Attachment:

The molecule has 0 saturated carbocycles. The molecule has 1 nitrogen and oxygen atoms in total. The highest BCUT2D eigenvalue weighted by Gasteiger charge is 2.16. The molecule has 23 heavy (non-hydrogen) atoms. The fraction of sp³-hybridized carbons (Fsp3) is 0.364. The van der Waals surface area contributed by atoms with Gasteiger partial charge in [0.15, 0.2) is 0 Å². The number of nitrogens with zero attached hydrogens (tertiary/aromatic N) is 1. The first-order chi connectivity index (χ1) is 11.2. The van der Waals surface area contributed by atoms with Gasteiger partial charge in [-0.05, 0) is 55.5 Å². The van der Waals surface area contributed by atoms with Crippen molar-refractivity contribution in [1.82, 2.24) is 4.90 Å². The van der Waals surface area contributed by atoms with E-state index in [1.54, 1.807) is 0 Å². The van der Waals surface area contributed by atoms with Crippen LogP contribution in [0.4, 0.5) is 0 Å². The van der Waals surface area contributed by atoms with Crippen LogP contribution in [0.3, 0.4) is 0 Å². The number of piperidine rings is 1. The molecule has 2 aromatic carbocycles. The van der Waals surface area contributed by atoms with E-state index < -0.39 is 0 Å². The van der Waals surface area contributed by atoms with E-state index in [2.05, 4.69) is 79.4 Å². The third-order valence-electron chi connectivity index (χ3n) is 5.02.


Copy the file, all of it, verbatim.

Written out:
The molecule has 0 saturated carbocycles. The molecule has 1 nitrogen and oxygen atoms in total. The highest BCUT2D eigenvalue weighted by Gasteiger charge is 2.16. The molecule has 23 heavy (non-hydrogen) atoms. The fraction of sp³-hybridized carbons (Fsp3) is 0.364. The van der Waals surface area contributed by atoms with Gasteiger partial charge in [0.15, 0.2) is 0 Å². The number of nitrogens with zero attached hydrogens (tertiary/aromatic N) is 1. The first-order chi connectivity index (χ1) is 11.2. The van der Waals surface area contributed by atoms with Gasteiger partial charge in [-0.05, 0) is 55.5 Å². The van der Waals surface area contributed by atoms with Crippen molar-refractivity contribution in [1.82, 2.24) is 4.90 Å². The van der Waals surface area contributed by atoms with E-state index in [1.54, 1.807) is 0 Å². The van der Waals surface area contributed by atoms with Crippen LogP contribution in [0.4, 0.5) is 0 Å². The van der Waals surface area contributed by atoms with Crippen LogP contribution in [0.3, 0.4) is 0 Å². The number of piperidine rings is 1. The molecule has 2 aromatic carbocycles. The van der Waals surface area contributed by atoms with E-state index < -0.39 is 0 Å². The van der Waals surface area contributed by atoms with E-state index in [2.05, 4.69) is 79.4 Å². The third-order valence-electron chi connectivity index (χ3n) is 5.02.